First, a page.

• “Rosa Parks Farmers Market is open for the season,” Charlotte Observer: (VIDEO) The Rosa Parks Farmers Market opened for the season Tuesday and will be open every Tuesday from 10 a.m. to 2 p.m. through September.
  • “Made in the Shade: Research Focuses on Combining Forestry and Livestock Grazing,” NC State University College of Agriculture and Life Sciences News: Silvopasture – the practice of combining forestry with forage and livestock production – is rare in North America, but the practice could bring both economic and environmental benefits on marginal lands where traditional row cropping hasn’t worked. To find out, scientists from NC State University and the U.S. Department of Agriculture are studying the practice at the Cherry Research Farm in Goldsboro. Alan Franzluebbers is coordinator of the Center for Environmental Farming Systems’ (CEFS) research unit at the farm, where the studies are taking place. The USDA scientist, affiliated with NC State’s Department of Crop and Soil Sciences, said he and fellow researchers Miguel Castillo, an NC State crop scientist, and Matt Poore, an NC State animal scientist, are interested in learning more about silvopasture’s potential here. …
  • “Local farms and fields on display for ASAP’S annual Farm Tour,” Asheville Citizen-Times: June, all juicy, sun-kissed berries and flowers in the fields, seems the perfect time for the Appalachian Sustainable Agriculture Project’s Farm Tour, June 24-25. In its ninth year, the self-guided tour of 21 Appalachian Grown member farms in Western North Carolina heralds the arrival of summer this year. ASAP’s Scott Bunn said it’s a perfect time for his organization’s marquee farm event. “It’s toward the beginning of growing season, and there’s a lot of variety of produce,” he said. …
  • “Peanut’s environmental footprint stretches beyond the farm,” Southeast Farm Press: For peanuts, the sustainability story starts in a field on a farm, but the story doesn’t end there. The next act starts when wagons loaded with peanuts pull away from the field. In this the fourth installment of the Southeast Farm Press ‘Peanut: It’s Sustainable’ series sponsored by AMVAC/Thimet, we’ll introduce you to a study that measures peanut butter’s impact on greenhouse gas emissions, and introduce you to the country’s most-recent and largest peanut shelling facility’s efforts to create a program to connect its farmers’ sustainable practices to its buyers. For a glimpse at peanut’s post-harvest environmental impact, Marshall Lamb, research director of the National Peanut Lab, pointed Southeast Farm Press to an industry study very academically titled “Life Cycle Assessment of Greenhouse Gas Emissions Associated with Production and Consumption of Peanut Butter in the U.S.” The study was published by the American Society of Agricultural and Biological Engineers in 2014. Funded through a grant by the American Peanut Council, the peer-reviewed study looks at the journey of peanut butter as told through its emission of CO2e, which stands for carbon dioxide equivalent and is commonly used to quantify and describe different greenhouse gases and potential global warming impact. The detailed study looks at the supply chain of peanut butter and breaks down the chain into six sub-systems in the process: the farm, to the buying point, to the sheller, to the processor, to retail and finally to the consumer. It measures how much CO2e of each sub-system in the chain is created to make, deliver and consumer 1kg, or 2.2 pounds, of peanut butter. The stated goal of the study was “to equip peanut industry stakeholders with data concerning the environmental performance of peanut butter manufacturing to support decision-making and to provide an opportunity to benchmark performance. This would be accomplished by quantifying GHG (greenhouse gas) emissions associated with the production, consumption, and disposal of peanut butter in the U.S.” In short, from ‘cradle to grave’ as the study puts it, “1 kg (or 2.2 pounds) of peanut butter contributes an average of 2.88 kg CO2e to global (greenhouse gas emission) impacts.” …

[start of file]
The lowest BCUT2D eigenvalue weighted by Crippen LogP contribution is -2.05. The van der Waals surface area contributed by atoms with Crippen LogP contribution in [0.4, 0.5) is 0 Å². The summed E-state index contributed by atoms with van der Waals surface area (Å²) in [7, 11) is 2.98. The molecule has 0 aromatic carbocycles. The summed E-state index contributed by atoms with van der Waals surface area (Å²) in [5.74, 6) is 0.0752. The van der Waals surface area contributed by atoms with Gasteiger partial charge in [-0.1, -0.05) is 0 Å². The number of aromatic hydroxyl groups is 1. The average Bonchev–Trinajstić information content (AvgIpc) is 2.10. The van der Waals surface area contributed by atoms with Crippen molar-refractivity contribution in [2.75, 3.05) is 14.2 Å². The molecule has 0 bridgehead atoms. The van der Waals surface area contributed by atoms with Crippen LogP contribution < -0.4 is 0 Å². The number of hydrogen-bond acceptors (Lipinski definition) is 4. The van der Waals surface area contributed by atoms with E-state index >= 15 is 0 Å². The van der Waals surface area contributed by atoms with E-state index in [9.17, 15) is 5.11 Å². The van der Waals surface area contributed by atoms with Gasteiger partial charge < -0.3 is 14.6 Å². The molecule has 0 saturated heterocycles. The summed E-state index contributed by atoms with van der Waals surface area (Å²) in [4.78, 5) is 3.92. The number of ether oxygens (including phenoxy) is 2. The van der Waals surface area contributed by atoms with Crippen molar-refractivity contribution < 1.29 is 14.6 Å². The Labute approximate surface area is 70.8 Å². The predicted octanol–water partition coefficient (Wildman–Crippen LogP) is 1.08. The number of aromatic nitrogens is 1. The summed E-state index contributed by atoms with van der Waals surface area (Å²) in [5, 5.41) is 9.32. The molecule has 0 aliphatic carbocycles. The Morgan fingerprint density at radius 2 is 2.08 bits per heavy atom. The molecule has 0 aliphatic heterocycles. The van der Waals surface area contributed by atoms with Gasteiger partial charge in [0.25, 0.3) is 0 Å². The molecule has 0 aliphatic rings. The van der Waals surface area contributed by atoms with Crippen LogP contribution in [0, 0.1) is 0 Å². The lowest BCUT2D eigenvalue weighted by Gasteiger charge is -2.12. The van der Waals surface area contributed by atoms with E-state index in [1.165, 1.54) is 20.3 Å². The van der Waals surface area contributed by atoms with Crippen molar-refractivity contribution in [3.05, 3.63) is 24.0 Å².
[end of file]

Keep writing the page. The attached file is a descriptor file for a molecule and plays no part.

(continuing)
• “Blueberries thrive in North Carolina,” Winston-Salem Journal: I have spent many hot summer afternoons picking blueberries in Western North Carolina. Whether it was cultivated berries at a pick-your-own farm or wild blueberries on the Blue Ridge Parkway, I’ve always enjoyed bringing home a few quarts. But if you want to bring the fruit a little closer to home, consider growing a few blueberries in your home garden. Many different kinds of blueberries thrive in North Carolina, but the two we see most often are highbush and rabbiteye. …
  • “8 things to know about goat yoga in Wilmington,” Wilmington Star-News: BAAAmaste. Goat yoga has arrived in Wilmington at Tidal Creek Co-op and this reporter got a first-hand experience June 4. Goat yoga is the regular practice of yoga while goats graze, jump, hop and skip about the yogis in a field. If it sounds abstract, it sort of is, but it is a whole new way to experience yoga and community. It was hard not to grin as a goat tugged at my ponytail as I laid on my yoga mat and little baaas could be heard as I closed my eyes. Here are 8 things I learned about goat yoga. …